- When God told Moses to go convince the king of Egypt to release all the Jewish slaves, Moses knew he needed supernatural help, but when he
asked, God said, “What is in your hand?” Well, he had a rod in his hand,
so God used that to perform his first miraculous sign for Pharaoh.
- The widow whose
sons were about to be sold as slaves to pay her debts came to the prophet
Elisha and begged for help. So what did the prophet do? He asked her,
“What do you have in your house?” She had a jar of oil. So her
deliverance came through selling oil – lots of it, as it continued to
pour miraculously out of her little jar. (2 Ki. 4)
- Fast-forwarding to Jesus’ day, at the feeding of
the 5,000, Jesus could have created a 7-course meal out of thin air, but
He didn’t; He multiplied the 5 loaves and 2 fish from a little boy who
had carried them there for his dinner.
- It’s a little funny the way the disciples in
this story downplay what they have. It’s the only time in the Bible that the
word for “fish” is spelled in its diminutive form “little fishies” – it’s
like the disciples are underscoring how inadequate their resources
are – “Yeah, we’ve got a few fish… but they’re really little.” (Later on
in v.36, when the fish are mentioned again, it’s just the regular word
for “fish” - Icthus).
- What resources do you have that you can offer to
God for Him to multiply miraculously beyond your wildest dreams?
- But Jesus takes what they’ve got, and He uses that.
15:35 Then He ordered the crowds to
recline upon the ground,
και εκελευσεν τω οχλω αναπεσειν επι την γην
- Just as Jesus did before feeding the 5,000 in Mt.
14:19, Jesus bids them prepare to eat by assuming the position that they
normally would when they ate,
which, for people in His culture was a reclining position. It took some
faith in Jesus for these people to sit down to eat when there was no food
- This is a little later in the year than the
feeding of the 5,000, so although the accounts of the feeding of the 5,000
say the 5,000 sat down on the “green grass,” that grass is now withered,
and this crowd of 4,000 just has to sit on the bare ground. This is just
one of those details that lets us know it was an eyewitness who is
relating this true story to us.
15:36 and, taking the seven
bread-loaves and the fish, He gave thanks, broke and gave [them] to His
disciples, and the disciples to the crowds.
τους ‘επτα αρτους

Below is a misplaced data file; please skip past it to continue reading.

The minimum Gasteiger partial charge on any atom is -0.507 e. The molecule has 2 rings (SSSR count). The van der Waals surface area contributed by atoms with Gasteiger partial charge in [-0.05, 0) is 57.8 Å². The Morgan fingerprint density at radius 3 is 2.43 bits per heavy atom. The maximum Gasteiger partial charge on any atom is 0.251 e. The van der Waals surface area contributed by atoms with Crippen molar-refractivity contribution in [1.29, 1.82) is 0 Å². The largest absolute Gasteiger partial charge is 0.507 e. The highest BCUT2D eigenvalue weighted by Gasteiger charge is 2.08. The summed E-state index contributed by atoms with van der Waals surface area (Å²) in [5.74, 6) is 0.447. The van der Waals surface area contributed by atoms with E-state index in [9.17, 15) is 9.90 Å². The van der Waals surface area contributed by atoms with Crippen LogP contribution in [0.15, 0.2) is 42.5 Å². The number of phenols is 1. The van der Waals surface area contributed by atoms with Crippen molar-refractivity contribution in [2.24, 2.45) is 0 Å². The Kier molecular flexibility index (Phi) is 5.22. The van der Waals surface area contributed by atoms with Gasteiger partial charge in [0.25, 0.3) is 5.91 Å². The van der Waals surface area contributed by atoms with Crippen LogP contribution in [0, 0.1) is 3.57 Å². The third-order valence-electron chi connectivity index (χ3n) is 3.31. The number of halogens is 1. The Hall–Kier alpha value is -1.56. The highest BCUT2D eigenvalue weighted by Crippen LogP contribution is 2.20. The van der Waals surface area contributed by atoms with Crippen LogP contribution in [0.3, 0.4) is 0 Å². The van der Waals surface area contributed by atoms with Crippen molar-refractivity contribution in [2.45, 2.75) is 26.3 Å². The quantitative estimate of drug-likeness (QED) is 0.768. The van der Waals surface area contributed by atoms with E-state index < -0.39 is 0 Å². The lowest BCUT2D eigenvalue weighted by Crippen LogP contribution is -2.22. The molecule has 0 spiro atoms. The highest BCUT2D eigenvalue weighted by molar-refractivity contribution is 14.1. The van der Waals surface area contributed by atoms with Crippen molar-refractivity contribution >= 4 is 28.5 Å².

και τους ιχθυας
τοις μαθηταις [αυτου]
‘οι δε μαθηται τοις
15:37 And they all ate and were
satisfied, and they picked up the surplus of the pieces: seven full hampers!
και ηραν το περισσευον
των κλασματων ‘επτα
- This is word-for-word the same as the description
of the feeding of the 5,000 except that instead of 12 baskets the
size of shopping or picnic baskets full of leftovers,
there are seven baskets the size of bushel baskets or
laundry hampers full of leftovers.
- (This was the same kind of basket that they hid
the Apostle Paul in when he escaped from Damascus, but that’s another
- Is there any significance to the seven
baskets? Seven is a number which signifies completeness and perfection.
Apparently there was somewhere the disciples could get that much
bread in that deserted area – and that was from Jesus!
- “God’s power is not tied to means or helps and…
it does not matter to Him whether there be much or little (cf. Jonathan
in 1 Sam. 14:6)” ~John Calvin
15:38 yet the men who were eating numbered four thousand – apart
from women and children!
- So once again, a crowd of people – probably
Gentiles this time – who trusted in Jesus and worshipped the God of Israel
were fed by the hand of the Lord.
What can we learn from this story?
forget the POWER of Jesus.
forget the COMPASSION of Jesus.
- It is worth
reviewing the Gospel stories to refresh in our minds the power of
Jesus demonstrated in His many miracles. Never let the miracles of Jesus
become humdrum to you!
- Back in Matthew
11:5, we saw that these amazing miracles were prophesied hundreds of
years in advance by Isaiah, as signs of the coming of God to save His
people: “God… Himself will come, and He will save you. Then the eyes of
the blind will be opened, and the ears of the deaf will be unstopped.
Then the lame will leap like the stag, and the tongue of the mute will
shout for joy…” (Isa. 35:4b-6, NAW) Nobody
else has done all this; this is proof that Jesus is God who came to save
us, and that He has the power to help us!
- The same Jesus who had compassion on the “harassed
and helpless" and hungry crowds continues to have compassion on His
- He is not so callous as to stand back and let
- He took the cast-offs of society and showed
personal love to them, and He continues to do that today.